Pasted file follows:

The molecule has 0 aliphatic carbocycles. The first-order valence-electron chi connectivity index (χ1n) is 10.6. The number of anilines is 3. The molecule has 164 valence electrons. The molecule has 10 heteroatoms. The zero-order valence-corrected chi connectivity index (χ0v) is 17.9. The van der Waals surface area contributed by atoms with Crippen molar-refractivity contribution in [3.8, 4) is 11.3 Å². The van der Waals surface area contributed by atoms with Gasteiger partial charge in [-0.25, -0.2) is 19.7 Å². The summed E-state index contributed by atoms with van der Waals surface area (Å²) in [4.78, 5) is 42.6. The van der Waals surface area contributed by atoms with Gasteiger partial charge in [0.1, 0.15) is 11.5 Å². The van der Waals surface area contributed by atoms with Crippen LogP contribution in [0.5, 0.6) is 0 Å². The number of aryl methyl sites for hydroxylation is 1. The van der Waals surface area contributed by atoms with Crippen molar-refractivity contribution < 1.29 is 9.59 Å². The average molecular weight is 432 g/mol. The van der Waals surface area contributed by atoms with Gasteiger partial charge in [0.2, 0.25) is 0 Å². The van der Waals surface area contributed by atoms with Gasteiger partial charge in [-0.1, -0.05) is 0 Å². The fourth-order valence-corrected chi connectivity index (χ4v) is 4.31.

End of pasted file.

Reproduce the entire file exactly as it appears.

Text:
The molecule has 0 aliphatic carbocycles. The first-order valence-electron chi connectivity index (χ1n) is 10.6. The number of anilines is 3. The molecule has 164 valence electrons. The molecule has 10 heteroatoms. The zero-order valence-corrected chi connectivity index (χ0v) is 17.9. The van der Waals surface area contributed by atoms with Crippen molar-refractivity contribution in [3.8, 4) is 11.3 Å². The van der Waals surface area contributed by atoms with Gasteiger partial charge in [-0.25, -0.2) is 19.7 Å². The summed E-state index contributed by atoms with van der Waals surface area (Å²) in [4.78, 5) is 42.6. The van der Waals surface area contributed by atoms with Gasteiger partial charge in [0.1, 0.15) is 11.5 Å². The van der Waals surface area contributed by atoms with Crippen LogP contribution in [0.5, 0.6) is 0 Å². The number of aryl methyl sites for hydroxylation is 1. The van der Waals surface area contributed by atoms with Crippen molar-refractivity contribution < 1.29 is 9.59 Å². The average molecular weight is 432 g/mol. The van der Waals surface area contributed by atoms with Gasteiger partial charge in [0.2, 0.25) is 0 Å². The van der Waals surface area contributed by atoms with Gasteiger partial charge in [-0.1, -0.05) is 0 Å². The fourth-order valence-corrected chi connectivity index (χ4v) is 4.31.